Experiences, explorations, and insights.

Common Mistakes in Self Management: The Takeaway

Self-management is hard. That’s because self-management isn’t just a different way to allocate tasks, distribute labor, and make decisions. “Self-management” (along with “horizontal,” “democratic,” “sociocratic,” “teal,” etc.) is just a word to stand in for something indescribable. It’s just an index finger pointing toward a fundamentally reimagined way of working together: a way that lets us feel alive, fulfilled, connected and nourished as we spend our energy serving purposes that benefit people and planet; a way that weaves the wisdom and light of each individual into a tapestry that reveals the true potential of our species; a way that frees us from the structures and patterns that are destroying our communities and environments and invites us into the world that our hearts know is possible.

So, yes, it’s hard. And no, implementing the practices we read in a book isn’t going to get us there. The entire field of self-management is just an invitation into the unknown. The people doing the inviting may have been there a bit longer than the people receiving the invitation. We may have some guideposts, some frameworks, some tools, and some wisdom but that doesn’t mean we have the answers. It just means that we know how to be in that magical space where groups of people somehow create unprecedented innovations.

Whether or not self-management works really comes down to two questions: (1) Do you think our dominant ways of organizing collective activities are serving people or planet? And if not, (2) Are you willing to work with what comes up when we try to transform them?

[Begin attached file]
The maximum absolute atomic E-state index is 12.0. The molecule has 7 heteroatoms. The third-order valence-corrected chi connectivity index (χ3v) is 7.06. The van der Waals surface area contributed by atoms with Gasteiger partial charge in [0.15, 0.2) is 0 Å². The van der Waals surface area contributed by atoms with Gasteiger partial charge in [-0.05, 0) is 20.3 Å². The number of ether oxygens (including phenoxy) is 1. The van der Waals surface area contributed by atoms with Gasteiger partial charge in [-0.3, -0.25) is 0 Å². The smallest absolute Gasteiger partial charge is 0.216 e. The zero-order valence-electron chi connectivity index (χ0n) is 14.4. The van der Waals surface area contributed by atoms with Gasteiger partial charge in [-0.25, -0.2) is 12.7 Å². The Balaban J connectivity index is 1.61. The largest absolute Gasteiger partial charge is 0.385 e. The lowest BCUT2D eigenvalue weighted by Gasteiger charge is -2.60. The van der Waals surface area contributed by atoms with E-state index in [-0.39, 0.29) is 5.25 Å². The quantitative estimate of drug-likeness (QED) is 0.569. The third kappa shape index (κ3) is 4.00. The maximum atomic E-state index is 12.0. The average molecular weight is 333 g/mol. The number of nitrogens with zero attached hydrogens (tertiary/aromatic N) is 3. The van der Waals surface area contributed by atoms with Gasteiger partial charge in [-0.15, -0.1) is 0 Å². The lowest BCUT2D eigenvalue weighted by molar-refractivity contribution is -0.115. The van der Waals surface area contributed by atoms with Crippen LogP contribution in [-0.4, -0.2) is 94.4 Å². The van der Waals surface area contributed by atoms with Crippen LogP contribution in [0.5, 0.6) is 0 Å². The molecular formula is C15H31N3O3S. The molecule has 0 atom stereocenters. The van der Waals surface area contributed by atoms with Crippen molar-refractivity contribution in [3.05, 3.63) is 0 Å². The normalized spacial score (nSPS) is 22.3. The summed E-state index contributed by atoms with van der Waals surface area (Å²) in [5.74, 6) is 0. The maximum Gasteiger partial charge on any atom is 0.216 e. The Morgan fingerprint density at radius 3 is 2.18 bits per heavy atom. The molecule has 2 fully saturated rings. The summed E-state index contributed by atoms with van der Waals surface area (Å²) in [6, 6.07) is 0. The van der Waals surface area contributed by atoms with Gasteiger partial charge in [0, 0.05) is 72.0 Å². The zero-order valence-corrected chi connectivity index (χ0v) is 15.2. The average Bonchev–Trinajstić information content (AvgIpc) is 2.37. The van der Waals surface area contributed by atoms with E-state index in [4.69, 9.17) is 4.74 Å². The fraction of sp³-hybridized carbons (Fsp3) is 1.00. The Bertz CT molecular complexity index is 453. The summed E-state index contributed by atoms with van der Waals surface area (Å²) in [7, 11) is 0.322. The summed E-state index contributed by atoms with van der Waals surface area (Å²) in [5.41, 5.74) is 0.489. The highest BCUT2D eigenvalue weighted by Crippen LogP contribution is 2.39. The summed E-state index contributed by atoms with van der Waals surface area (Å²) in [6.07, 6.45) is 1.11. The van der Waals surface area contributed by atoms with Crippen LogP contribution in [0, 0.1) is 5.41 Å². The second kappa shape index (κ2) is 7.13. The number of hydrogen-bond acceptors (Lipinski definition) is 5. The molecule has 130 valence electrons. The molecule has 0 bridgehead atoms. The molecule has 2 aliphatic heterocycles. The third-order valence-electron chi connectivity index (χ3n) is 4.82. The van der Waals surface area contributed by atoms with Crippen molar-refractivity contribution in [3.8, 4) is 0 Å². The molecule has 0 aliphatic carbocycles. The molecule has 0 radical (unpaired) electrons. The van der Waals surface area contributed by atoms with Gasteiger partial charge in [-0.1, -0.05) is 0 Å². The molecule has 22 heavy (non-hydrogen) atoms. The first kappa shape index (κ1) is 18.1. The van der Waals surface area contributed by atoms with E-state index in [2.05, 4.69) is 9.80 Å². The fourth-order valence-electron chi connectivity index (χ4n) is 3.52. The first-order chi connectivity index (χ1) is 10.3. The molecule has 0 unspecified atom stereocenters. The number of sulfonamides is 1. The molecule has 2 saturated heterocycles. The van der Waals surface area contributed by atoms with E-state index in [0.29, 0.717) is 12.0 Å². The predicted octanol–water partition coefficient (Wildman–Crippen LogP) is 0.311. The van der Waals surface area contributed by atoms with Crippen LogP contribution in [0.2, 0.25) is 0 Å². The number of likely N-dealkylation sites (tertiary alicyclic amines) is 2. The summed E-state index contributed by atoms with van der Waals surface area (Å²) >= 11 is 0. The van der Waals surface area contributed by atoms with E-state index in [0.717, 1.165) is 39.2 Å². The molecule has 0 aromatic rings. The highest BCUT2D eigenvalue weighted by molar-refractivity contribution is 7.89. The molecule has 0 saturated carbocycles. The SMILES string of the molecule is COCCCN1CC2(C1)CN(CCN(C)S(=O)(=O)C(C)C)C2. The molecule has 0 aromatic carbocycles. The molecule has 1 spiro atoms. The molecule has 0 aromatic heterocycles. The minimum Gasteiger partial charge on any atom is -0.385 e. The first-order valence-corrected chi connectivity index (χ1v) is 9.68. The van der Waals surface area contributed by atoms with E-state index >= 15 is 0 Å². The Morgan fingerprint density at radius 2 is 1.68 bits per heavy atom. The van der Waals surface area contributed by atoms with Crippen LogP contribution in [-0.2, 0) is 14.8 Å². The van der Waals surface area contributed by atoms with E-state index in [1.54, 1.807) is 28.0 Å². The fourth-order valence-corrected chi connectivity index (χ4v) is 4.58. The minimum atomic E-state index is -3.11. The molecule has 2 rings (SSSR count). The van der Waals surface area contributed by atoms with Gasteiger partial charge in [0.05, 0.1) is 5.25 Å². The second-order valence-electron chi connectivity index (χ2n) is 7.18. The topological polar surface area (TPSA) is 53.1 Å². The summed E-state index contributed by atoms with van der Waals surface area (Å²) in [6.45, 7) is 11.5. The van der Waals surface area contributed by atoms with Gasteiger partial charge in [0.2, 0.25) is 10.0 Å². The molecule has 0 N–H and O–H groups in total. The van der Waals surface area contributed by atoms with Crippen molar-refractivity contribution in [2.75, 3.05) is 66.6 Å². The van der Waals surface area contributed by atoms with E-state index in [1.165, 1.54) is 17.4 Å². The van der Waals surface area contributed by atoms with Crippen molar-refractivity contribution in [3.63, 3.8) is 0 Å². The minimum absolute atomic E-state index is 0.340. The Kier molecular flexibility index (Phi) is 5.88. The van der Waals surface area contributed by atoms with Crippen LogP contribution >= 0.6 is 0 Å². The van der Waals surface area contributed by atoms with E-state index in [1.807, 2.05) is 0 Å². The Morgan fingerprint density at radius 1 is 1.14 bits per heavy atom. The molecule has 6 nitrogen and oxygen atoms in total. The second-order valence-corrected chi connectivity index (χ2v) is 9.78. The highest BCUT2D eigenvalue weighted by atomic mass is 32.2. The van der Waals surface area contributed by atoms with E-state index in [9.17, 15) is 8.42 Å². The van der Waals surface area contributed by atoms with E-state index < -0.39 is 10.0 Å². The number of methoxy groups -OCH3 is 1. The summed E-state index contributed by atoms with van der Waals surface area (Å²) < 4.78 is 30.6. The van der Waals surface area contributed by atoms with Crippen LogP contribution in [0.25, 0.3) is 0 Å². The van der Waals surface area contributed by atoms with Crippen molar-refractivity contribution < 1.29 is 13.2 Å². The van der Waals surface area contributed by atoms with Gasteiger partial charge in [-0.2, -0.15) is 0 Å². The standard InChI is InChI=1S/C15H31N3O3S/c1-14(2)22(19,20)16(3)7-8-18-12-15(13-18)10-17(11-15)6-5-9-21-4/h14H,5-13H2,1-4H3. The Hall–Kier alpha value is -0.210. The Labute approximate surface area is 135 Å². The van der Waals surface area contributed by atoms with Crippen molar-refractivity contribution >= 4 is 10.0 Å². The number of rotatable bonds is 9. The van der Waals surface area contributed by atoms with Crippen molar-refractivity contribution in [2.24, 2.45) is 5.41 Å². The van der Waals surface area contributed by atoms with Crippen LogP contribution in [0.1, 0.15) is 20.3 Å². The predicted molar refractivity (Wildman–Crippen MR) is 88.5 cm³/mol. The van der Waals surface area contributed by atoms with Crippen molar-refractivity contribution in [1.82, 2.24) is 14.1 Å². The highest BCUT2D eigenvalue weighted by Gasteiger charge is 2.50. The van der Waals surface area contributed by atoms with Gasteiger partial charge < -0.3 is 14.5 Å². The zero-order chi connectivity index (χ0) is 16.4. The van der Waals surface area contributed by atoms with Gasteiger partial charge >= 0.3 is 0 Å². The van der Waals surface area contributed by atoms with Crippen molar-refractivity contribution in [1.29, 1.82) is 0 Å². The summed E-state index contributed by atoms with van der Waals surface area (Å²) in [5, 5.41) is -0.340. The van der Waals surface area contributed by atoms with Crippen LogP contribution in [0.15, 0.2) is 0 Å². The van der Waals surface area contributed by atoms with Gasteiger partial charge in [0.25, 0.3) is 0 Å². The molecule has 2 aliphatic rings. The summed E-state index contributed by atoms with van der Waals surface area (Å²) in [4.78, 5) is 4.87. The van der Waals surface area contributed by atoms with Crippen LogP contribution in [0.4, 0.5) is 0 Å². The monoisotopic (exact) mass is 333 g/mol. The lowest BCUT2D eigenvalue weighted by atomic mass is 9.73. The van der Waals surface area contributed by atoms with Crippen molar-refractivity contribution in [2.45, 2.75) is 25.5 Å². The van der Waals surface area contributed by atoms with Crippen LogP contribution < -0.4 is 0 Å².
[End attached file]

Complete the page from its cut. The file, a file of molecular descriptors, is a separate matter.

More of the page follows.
If you are willing, then you will need the courage to commit to a new way even when things get so tough that it feels like regressing to the old way is the only option. You will need to learn from the experiments of others, and be ready to try your own. You will need to be ready for the moment when the only thing that will lead you is your heart and your love for the people who surround you.

And if you aren’t willing, take a good look at the rigid hierarchies that pervade our economy. See how they dehumanize workers and focus the collective energy of humanity toward generating profit for a small group while debilitating the Earth. Ask yourself if that’s the world you want to live. Look at it. Feel it. Then ask yourself again what you are willing to do to change.

Reach out if this resonates.

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